What action can we take, globally, nationally and locally?

Taking Action: The Big Picture – initiatives at Global, National and Local levels:


  • the Oil Depletion Protocol provides a way for nations to cooperatively manage their descent to lower oil use levels. This protocol provides a model for both oil producing and oil consuming countries to systematically reduce global oil consumption. For further information, go to www.oildepletionprotocol.org.
  • Contraction & Convergence offers a mechanism for reducing global carbon emissions and establishing much greater levels of equity in peoples’ and nations’ right to emit carbon. An excellent resource for this scheme is www.climatejustice.org.uk/about/.

National: energy rationing systems appear to hold the greatest promise for reducing our fossil fuel consumption at the national level. The government is already tentatively talking about this highly practical solution. See www.teqs.net for the full story.

Local: this is where local Transition Initiatives play a significant role. In essence, this is a process of relocalising all essential elements that a community needs to sustain itself and thrive. It builds local resilience in the face of the potentially damaging effects of Peak Oil while dramatically reducing the community’s carbon footprint. In this way, it addresses both Peak Oil and Climate Change.

Several cities in the US and well over 100 communities around the world are setting off on their own relocalisation journeys. For example, at the city level, Portland in Oregon (population 550,000) has just published their Peak Oil initial report for public consultation. Their opening paragraph explains their concerns:

    “In the past few years, powerful evidence has emerged that casts doubt on that assumption [that oil and natural gas will remain plentiful and affordable] and suggests that global production of both oil and natural gas is likely to reach its historic peak soon. This phenomenon is referred to as “peak oil.” Given both the continuous rise in global demand for these products and the fundamental role they play in all levels of social, economic and geopolitical activities, the consequences of such an event are enormous.”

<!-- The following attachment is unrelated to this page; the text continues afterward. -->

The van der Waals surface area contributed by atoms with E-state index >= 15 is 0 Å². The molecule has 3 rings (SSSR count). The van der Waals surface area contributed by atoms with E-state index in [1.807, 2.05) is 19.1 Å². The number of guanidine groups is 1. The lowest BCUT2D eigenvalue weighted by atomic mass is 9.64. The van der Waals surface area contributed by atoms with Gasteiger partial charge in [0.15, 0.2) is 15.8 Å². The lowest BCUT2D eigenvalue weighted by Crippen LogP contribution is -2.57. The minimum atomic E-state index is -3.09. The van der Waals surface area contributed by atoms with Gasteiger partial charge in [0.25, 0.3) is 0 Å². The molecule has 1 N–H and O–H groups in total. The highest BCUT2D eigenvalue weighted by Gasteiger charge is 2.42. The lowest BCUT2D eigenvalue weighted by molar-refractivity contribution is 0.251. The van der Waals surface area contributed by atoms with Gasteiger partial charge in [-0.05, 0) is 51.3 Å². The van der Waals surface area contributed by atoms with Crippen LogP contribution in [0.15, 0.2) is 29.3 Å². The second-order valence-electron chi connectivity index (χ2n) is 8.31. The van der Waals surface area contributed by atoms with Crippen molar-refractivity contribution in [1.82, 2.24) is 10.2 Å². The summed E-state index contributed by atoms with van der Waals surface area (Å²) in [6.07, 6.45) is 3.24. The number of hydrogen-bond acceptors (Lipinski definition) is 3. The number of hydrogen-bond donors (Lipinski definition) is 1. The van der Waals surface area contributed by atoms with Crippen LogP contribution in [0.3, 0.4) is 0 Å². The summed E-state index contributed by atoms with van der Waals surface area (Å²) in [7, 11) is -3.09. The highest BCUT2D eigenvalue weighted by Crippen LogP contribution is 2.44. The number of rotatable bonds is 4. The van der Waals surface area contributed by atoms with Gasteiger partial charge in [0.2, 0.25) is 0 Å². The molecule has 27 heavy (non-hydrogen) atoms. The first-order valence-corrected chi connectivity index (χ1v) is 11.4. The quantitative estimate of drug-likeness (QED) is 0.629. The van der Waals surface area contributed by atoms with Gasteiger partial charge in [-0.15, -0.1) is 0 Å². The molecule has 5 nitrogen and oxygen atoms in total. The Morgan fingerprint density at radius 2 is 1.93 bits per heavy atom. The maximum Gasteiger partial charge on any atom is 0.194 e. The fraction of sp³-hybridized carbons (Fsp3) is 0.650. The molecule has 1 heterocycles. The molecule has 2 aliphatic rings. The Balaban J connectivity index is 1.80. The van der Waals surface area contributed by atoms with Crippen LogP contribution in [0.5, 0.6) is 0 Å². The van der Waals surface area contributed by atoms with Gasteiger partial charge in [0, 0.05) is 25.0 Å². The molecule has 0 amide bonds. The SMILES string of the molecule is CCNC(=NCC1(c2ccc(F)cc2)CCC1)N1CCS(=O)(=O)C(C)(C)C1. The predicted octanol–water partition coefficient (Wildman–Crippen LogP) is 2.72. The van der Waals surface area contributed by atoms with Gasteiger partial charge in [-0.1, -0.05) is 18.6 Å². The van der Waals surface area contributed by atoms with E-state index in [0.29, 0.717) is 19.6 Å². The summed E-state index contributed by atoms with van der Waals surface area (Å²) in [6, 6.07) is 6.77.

Portland has actually incorporated the Oil Depletion Protocol in its targets -it aims to reduce its oil and gas consumption by 2.6% per year, reaching a 25% reduction by 2020.

Here in the UK, a growing number of communities are looking towards the energy descent planning work that began in Kinsale in Ireland and is continuing in Totnes in Devon. There are many excellent examples of energy reduction programmes in place in the UK under the “sustainability” banner. However, it’s only when sustainability principles are combined with an understanding of Climate Change and Peak Oil that a fully integrated approach to the solutions can follow.

The three levels of action – global (oil depletion protocol and C&C), national (tradable energy quotas) and local (transition initiatives) – hold much promise to see humankind through the great energy transition of the 21st century. With cooperation, coordination and a following wind, we have the potential to create a more fulfilling, more equitable and more sustainable world.

The challenge is to find a way to proactively navigate the down-slope of Peak Oil while taking actions to address Climate Change.
As a species, we’ll be transitioning to a lower energy future whether we want to or not. Far better to ride that wave rather than getting engulfed by it.

Extract from “Transition Initiatives Primer” from the Transition Network

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